My favorite paper of all the things I’ve ever written was a research paper entitled “Desirous to See the Strange Things of the World”: The Curious Voyage of M. Hore. I was taking a colloquium at the time as part of my master’s degree in Museum Studies, and the goal of the class was to produce an article of publishable quality. I had hoped to submit my paper to a major history journal, but as luck would have it, another scholar beat me to publication literally within a month with a very similar approach to the subject. Such is the academic life. For a while I toyed with trying to publish my paper as an issue of the Compleat Anachronist, but a lot of time has passed and I might just let it go.
My paper explored the 1536 voyage of Richard Hore to Newfoundland, which was a fascinating story both for the myth – cannibalism, shipwreck, piracy – and the actuality: Admiralty court intrigue, nationalistic propaganda, and 16th century concepts of “civilized” behavior. I had a lot of fun untangling conflicting narratives and getting *really* obscure sources to dig out the truth. I’m still not sure I got at the “real” truth, or at least the whole entire story, but I was able to interpret both the truths and lies in their motivational contexts. It was a nifty paper to write.
In a nutshell: The original narrative is in Hakluyt’s Principal Navigations, Voyages, Traffiques and Discoveries of the English Nation in 1600. A summary of the original events can be found here, but I can sum it up like this. In 1536, English gentleman Richard (or Robert, depending on the source) Hore and 30 of his closest friends decided to sail on a sightseeing voyage to the New World. They traveled in two ships, one of which was probably engaging in a standard fishing voyage. Hore & his buddies went cruising up the coast until their ship started leaking and they ran out of food. They then started sneaking off into the bushes to kill and eat each other, and finally got to the point of drawing lots as a group to see who would go into the pot. In classic deus ex machina form, at the exact moment when the victim was about to be killed, a French ship showed up over the horizon. Hore & Co rejoiced and captured it, sailing back to England and leaving the French on the same bleak and barren coast. When they returned, King Henry bestowed all sorts of rewards on them as compensation for their sufferings. At least, this is what happened if you believe the story at face value.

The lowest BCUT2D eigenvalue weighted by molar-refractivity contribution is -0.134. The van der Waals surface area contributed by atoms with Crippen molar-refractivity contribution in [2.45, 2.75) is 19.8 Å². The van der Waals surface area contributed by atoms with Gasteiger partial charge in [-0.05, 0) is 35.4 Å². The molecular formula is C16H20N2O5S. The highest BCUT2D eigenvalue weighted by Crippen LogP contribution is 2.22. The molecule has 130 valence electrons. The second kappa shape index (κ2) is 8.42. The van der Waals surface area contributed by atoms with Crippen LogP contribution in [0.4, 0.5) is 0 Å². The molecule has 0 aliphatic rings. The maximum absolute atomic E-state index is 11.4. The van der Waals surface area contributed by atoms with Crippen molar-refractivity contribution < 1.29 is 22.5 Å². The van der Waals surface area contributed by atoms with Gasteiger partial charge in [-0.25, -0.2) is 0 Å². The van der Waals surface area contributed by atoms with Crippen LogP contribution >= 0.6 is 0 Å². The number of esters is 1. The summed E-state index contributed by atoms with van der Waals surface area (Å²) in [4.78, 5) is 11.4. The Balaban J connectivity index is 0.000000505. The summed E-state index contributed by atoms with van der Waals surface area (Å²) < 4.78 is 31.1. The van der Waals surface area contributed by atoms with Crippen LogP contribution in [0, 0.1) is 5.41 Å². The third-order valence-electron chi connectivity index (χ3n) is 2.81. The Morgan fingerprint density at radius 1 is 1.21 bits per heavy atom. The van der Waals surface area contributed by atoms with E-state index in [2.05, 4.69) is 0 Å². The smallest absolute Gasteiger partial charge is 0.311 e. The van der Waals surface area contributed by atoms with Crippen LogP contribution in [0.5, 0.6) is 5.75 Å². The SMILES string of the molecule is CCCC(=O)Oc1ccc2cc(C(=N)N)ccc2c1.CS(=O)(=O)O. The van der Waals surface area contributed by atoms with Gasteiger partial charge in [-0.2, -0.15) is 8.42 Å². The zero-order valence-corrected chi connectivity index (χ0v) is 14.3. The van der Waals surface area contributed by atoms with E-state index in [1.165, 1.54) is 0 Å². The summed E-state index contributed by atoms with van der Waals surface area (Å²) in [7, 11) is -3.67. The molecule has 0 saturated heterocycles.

In actuality, Hakluyt was only able to interview two men for this record, both of whom were elderly civil servants who had never made much of themselves afterwards. The Admiralty court records show that the area was hardly abandoned – Spanish, English, and Basque fishermen were carousing in impromptu ports all over the Newfoundland and Labrador coasts. The French ship that Hore’s company so merrily pirated never existed. No crew roster exists, but it’s likely the cannibalism never happened either. Why make these things up? (That answer falls outside of this nutshell version – you’ll have to read the paper.)
One of the highlights of writing this one was the fact I got to send away to England for the Admiralty Court Records for this incident, which consisted mainly of the shipwrights’ testimony as to the soundness of the vessels and the pilot being sued for being Basque (pretty much; a lawsuit was filed against him for alleged dereliction of duty, including being too friendly with his countrymen ashore among the New World fishing fleets).
I got back pages of manuscript in Tudor secretary’s hand, which was awful to read. I ended up inviting Master Harold & Mistress Aine over for dinner in exchange for helping me transcribe it all. I’d never used such “raw history” before. I was literally the first person to use these records in decades; centuries in some cases. It’s a heady thought.